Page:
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I am very new to solidity so please forgive me if I'm mistaken, but it seems that pure and view functions are not really run on chain if I access them with web3 (but they are if I access within a smart contract), instead the node I connect to will run the function for me and return a result.

Logically, this seems cause an issue: what if the node simply does the wrong computation, e.g. just return 0 because why should they spend resources for me? Events seem to have the same problem, since they too seem to rely on a centralized node doing something within spec that doesn't actually benefit the node provider.

Is my understanding correct for calling view/pure from web3? How does this work with calls from solidity? In those cases is the computation guaranteed to run the code in the pure function correctly?

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Just to get some definitions out of the way:

View Functions -- "Functions can be declared view in which case they promise not to modify the state."

Pure Functions -- "Functions can be declared pure in which case they promise not to read from or modify the state."

The important part here is that these functions types will not modify the state. Because they don't modify the state, there is no reason to run calls to these functions on the blockchain (for example, from web3).


what if the node simply does the wrong computation

With any innocent node, your code will be run as if it were run on the chain, but just by the one node (instead of broadcasting as a transaction, it will run locally only).

It is somewhat possible there would be a malicious node that returns incorrect answers, but at that point, the question would be why you are asking that node for information in the first place. If you are hosting the node yourself, calls to view/pure functions will be run locally (on your own node) -- They will be correct as far as your node is synced up with the rest of the network. If you are using a service (like infura), your calls will be run against their node, and you are assuming they are acting honestly.


How does this work with calls from solidity? In those cases is the computation guaranteed to run the code in the pure function correctly?

If I understand the question, you are asking about function calls from within an actual transaction. In this case, the calls are being run "on the chain". All this means is that each node participating in the mining process is running all the transactions in order to find a block. Any attempt to change data (e.g. return incorrect answers from view/pure functions) would invalidate the block, and the network wouldn't accept it as a valid block. So you can trust that the transactions are being run correctly -- any tampering would only hurt the miner because they would miss out on any rewards they would have claimed from mining a valid block.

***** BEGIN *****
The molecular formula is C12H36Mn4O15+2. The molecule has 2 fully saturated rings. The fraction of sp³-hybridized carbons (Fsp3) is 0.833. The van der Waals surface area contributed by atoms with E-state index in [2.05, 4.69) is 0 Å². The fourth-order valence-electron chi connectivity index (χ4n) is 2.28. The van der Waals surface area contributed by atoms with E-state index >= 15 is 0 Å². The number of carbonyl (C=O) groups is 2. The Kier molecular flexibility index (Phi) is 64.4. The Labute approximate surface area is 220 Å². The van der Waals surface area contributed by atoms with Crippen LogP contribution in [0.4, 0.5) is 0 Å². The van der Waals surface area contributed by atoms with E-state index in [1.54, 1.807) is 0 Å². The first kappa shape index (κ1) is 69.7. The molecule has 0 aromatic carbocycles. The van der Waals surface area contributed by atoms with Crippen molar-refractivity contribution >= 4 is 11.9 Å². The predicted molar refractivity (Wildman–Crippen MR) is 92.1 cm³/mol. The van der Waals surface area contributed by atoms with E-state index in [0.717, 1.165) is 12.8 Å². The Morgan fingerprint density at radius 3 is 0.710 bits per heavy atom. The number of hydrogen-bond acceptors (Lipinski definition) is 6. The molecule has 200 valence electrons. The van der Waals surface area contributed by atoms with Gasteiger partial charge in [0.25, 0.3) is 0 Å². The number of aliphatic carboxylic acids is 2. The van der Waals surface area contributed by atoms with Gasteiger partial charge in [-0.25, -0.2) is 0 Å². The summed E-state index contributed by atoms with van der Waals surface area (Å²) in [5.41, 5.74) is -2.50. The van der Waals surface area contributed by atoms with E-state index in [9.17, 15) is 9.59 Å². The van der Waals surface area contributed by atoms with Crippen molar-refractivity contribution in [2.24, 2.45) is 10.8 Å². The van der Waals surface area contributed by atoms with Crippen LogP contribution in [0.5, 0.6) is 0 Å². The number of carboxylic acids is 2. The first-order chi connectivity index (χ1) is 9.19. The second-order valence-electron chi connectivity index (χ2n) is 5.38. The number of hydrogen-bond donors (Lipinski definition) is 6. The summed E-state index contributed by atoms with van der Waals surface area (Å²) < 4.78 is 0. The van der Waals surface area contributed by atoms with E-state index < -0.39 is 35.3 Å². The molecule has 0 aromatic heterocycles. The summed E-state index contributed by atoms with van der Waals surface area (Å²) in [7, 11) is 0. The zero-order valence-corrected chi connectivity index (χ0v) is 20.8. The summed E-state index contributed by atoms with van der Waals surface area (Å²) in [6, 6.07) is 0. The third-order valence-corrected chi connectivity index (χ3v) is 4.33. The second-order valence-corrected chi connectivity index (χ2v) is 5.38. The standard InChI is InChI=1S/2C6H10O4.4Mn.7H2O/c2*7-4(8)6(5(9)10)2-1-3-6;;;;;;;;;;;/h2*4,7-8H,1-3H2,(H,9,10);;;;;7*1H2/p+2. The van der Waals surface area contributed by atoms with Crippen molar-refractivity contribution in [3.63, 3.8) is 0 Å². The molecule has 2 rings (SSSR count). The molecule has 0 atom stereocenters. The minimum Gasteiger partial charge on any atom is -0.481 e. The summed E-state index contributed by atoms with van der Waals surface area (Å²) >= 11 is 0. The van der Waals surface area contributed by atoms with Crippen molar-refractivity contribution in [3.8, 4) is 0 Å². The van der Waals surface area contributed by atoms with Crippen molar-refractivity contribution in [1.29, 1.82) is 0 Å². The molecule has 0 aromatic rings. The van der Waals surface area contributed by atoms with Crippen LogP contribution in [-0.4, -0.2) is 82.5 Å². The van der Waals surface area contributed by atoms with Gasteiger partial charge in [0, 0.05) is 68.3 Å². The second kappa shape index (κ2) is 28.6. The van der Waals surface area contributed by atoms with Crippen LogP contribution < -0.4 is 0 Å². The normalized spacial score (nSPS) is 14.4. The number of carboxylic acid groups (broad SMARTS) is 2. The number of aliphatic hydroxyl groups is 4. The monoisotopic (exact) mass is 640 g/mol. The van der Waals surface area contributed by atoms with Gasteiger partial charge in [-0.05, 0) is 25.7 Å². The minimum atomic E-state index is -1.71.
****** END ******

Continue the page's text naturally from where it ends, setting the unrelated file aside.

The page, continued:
One side I note I thought I should mention is that the difference between calling view functions from web3 and calling them in actual transactions is that the state of the chain will have changed based one the transactions appearing above your transaction in a given block. These may or may not affect the result given on the chain.

This is not an issue for pure functions because they do not even read the state in order to execute.

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The broader question that you are asking is How can I trust a foreign node with the information that it gives me, such as the result of a web3 call?

The issue you are raising is not specific to pure and view functions.

If you are calling your own local node, then you can trust that the answer it gives is correct since you did not modify the original open sourced code from which your node is compiled. The node should make sure that the state of the blockchain that it has is valid.

If you are calling a foreign node operated by a third-party, such as a RPC provider like Infura, you cannot be sure that the information you receive is valid. In fact, since you are simply making RPC requests to that operator, a malicious operator could return any information it wants without even querying a node.

If you want absolute security, you must run your own node.

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